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Boiling points

Boiling Points and Intermolecular Forces
Introduction: Intermolecular force is the force of attraction and repulsion between molecules. They are much weaker than covalent bonds. When boiling a liquid to form a gas, the intermolecular forces are broken not the covalent bonds. A molecular compound that has strong Van der Waals forces will also have a higher boiling point since more energy is required to break the intermolecular bonds. (Notes)
Purpose: To test the theory and rules for London and dipole-dipole forces.
Question: What trend in boiling points of the hydrogen compounds of elements in groups 14-17?
Hypothesis/Prediction: According to dipole-dipole attractions attractive forces are between polar molecules which have higher electronegetivity difference. And only H2O and HF are the polar molecules in group 16 and 17 which means they have the chances of larger dipole moments in the molecules with greater attraction between molecules. Since we know that the strength of the London forces depends on the number of electrons and boiling point increases as the number of electrons increases. And as we see in the groups in each group the number of electrons increases and also the same one repeats itself, but some molecules in it are also polar like HF and H2O. And so when a polar molecule that has the same number of electrons as a non- polar molecule will have higher boiling points due to dipole- dipole forces. And thus it is predicted that the boiling point increases as the of electrons increases in each group.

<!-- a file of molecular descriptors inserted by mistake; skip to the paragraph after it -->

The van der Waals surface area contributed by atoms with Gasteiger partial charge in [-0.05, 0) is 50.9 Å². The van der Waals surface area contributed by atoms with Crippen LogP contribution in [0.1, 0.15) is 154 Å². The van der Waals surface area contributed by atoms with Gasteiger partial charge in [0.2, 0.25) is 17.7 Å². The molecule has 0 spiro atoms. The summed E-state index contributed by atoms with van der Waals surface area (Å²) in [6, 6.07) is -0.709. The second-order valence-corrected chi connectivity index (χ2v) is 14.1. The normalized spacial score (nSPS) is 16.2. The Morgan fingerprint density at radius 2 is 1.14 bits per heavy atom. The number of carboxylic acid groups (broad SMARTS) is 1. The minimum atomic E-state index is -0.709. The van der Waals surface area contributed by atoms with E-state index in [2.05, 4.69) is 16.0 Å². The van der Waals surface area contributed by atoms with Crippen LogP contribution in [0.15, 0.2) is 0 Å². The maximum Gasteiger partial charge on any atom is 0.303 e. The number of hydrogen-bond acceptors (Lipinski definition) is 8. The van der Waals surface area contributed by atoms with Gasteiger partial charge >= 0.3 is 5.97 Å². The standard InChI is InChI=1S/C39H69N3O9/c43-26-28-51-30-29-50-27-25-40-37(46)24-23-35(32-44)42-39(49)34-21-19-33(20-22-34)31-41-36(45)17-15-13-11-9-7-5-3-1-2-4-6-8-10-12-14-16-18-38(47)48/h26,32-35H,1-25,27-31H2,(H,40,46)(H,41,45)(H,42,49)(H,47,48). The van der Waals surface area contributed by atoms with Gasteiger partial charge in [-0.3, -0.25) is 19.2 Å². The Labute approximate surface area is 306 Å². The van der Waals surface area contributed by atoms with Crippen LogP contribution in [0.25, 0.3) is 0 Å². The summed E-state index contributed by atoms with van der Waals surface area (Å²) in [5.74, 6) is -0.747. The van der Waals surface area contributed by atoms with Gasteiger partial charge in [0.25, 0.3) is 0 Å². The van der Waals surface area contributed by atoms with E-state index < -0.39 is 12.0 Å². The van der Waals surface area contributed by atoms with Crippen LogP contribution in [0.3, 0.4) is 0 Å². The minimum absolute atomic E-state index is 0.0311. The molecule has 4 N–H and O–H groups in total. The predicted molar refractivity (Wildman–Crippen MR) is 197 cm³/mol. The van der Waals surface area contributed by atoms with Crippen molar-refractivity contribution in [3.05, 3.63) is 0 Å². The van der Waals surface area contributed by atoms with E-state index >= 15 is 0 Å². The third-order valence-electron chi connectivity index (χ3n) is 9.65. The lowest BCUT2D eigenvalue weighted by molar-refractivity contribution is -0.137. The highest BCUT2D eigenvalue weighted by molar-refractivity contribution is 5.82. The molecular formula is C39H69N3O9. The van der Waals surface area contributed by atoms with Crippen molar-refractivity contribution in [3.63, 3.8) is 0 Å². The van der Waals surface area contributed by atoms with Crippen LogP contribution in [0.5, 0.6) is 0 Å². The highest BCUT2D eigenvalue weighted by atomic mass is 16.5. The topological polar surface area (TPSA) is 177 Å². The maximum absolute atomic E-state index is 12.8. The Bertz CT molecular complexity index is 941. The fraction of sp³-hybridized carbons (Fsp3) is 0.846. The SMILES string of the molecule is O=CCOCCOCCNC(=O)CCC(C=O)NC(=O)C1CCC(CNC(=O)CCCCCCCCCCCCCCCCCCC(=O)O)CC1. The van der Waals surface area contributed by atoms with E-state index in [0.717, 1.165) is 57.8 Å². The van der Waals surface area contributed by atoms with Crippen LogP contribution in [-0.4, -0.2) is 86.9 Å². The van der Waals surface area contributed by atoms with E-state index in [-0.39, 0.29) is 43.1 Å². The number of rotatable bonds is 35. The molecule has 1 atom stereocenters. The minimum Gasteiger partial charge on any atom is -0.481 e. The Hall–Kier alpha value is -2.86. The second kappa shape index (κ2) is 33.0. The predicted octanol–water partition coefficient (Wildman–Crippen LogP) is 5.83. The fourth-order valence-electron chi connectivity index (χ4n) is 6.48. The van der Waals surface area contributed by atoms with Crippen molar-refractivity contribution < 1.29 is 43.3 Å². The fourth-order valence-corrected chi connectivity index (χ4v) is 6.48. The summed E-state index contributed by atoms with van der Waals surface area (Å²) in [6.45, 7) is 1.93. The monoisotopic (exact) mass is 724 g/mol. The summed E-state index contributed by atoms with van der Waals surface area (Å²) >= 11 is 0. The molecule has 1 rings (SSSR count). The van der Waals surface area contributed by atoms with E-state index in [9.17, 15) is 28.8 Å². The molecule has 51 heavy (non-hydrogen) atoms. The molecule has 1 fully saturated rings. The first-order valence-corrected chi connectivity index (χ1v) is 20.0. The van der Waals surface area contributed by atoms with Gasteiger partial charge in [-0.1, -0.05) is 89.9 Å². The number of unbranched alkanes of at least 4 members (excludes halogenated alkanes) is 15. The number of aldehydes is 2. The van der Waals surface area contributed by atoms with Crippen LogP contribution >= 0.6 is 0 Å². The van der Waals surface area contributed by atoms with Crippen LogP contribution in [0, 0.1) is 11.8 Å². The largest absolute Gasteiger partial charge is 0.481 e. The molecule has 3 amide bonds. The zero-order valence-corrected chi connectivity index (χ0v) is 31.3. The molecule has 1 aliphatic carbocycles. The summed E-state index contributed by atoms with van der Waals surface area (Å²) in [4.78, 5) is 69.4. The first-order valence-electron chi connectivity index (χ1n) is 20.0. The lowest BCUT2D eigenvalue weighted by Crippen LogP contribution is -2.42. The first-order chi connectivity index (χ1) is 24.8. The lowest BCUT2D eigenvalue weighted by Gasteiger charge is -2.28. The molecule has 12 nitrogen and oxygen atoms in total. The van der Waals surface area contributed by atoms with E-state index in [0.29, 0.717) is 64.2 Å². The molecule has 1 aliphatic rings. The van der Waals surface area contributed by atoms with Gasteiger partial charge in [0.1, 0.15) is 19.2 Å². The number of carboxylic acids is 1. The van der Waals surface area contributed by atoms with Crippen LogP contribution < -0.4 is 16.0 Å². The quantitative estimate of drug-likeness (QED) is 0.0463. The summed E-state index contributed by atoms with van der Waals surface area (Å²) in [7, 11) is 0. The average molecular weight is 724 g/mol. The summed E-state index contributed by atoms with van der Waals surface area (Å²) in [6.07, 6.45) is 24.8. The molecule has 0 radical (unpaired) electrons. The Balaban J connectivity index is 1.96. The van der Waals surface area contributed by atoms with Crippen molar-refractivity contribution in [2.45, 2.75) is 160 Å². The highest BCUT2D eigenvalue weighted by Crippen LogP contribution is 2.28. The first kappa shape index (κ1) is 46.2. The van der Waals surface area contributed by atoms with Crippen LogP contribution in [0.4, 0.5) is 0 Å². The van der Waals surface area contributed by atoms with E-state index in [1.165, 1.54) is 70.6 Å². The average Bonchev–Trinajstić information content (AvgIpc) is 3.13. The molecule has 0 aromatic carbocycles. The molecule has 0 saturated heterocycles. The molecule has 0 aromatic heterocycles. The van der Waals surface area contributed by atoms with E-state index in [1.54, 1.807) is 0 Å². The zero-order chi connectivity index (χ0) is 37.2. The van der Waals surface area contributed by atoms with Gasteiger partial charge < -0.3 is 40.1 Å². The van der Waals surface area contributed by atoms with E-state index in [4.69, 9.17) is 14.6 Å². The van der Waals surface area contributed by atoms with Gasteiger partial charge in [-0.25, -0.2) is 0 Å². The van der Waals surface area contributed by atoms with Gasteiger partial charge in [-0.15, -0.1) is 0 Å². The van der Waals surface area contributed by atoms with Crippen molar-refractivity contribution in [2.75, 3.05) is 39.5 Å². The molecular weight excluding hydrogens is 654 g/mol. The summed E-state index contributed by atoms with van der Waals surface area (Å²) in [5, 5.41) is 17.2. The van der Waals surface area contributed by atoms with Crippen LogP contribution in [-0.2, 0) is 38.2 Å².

c) The trend in boiling points of the hydrogen compounds of elements in groups 14-17 is that as the total number of electrons increases in the same group and boiling point also increases and also as the group increases the boiling point also increases as they are all non- polar and their number of electrons also increase as it goes down the same group. But there are two exceptions in that t

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